Recently the National Park Service made the decision to install MSi iPAR 38 LED lights to illuminate the Liberty Bell located in Philadelphia, Pennsylvania. In 2003 the bell was moved into the new Liberty Bell Center, a glass and steel pavilion that allows it to be viewed by the public 24 hours a day, seven days a week. This new setting is perfectly suited for the kind of efficient, bright and long burning light provided by LEDs.
Cast with the lettering “Proclaim liberty throughout all the land unto all the inhabitants thereof,” this 2,000 lb. bell has stood as a symbol of American freedom for over 200 years. The National Park Service moved the Liberty Bell to its new home to allow easier viewing by the many visitors who come to see it each year. A special feature of the Liberty Bell Center are glass walls providing viewing of the bell both day and night. This is the ideal setting for LEDs that offer many advantages over traditional tungsten lights that had been previously used.
“First let me say how proud we are to be lighting the Liberty Bell,” said Bruce Johnson, MSi managing partner. “It is a great honor, but it is also a perfect place to showoff the many bonuses offered by our LED lights.”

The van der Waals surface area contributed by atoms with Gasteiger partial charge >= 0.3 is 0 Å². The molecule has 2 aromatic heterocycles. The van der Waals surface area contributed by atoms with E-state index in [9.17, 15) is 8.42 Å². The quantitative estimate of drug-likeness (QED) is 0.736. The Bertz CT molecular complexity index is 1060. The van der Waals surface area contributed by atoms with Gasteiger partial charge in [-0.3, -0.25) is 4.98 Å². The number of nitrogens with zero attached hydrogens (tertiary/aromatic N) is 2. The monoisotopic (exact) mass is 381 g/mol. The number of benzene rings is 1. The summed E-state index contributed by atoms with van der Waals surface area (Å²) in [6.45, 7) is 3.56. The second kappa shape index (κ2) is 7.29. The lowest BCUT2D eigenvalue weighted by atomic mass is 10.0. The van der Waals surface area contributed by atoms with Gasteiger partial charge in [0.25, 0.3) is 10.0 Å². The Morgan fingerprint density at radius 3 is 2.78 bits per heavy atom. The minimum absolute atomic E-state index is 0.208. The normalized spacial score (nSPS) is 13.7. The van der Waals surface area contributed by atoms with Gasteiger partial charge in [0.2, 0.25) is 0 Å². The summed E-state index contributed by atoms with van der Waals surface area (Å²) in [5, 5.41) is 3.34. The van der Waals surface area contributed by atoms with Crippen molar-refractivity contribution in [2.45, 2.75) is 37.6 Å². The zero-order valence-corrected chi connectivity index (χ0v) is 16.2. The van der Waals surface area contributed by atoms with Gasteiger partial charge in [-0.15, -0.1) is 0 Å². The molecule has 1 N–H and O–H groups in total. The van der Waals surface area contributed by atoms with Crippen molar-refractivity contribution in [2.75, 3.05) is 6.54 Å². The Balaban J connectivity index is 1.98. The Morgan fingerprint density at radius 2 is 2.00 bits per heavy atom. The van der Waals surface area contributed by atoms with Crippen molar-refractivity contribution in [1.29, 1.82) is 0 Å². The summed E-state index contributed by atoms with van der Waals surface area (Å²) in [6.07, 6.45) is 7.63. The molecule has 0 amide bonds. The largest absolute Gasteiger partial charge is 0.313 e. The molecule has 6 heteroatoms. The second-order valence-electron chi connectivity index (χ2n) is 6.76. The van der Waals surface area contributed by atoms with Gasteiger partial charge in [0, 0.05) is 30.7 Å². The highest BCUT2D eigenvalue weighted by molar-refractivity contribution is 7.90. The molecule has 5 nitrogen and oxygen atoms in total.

LEDs offer many advantages over the tungsten halogen lamps traditionally found lighting important artifacts – chief among them are cost savings in energy and maintenance. LED lights consume far less energy and produce almost no heat meaning reduced cost for both electricity and cooling. Exhibit spaces will also realize savings in the costs of lamp replacement and the manpower that requires. In the situation found at the Liberty Bell Center the typical tungsten halogen light burning day and night will typically need replacement every two months. The equivalent LED light burning 24 hours a day will last up to 7 years.
Another big advantage to using MSi LEDs to light important artifacts is its contribution to their preservation. Many materials can suffer damage and fading as a result of long term exposure to the ultraviolet and infrared light waves that are produced by tungsten halogen lighting. The light emitted by LED’s contains neither of these harmful wavelengths that can result in damage to priceless historic artifacts.
“The color rendering index of our newest LED’s now meet or exceed that of the traditional tungsten halogen lighting,” added Johnson. “That means that museums and exhibit spaces like the Liberty Bell Center can now realize all the cost savings and preservation benefits of LED lighting and allow visitors to view objects and colors the way they were intended to be seen.”
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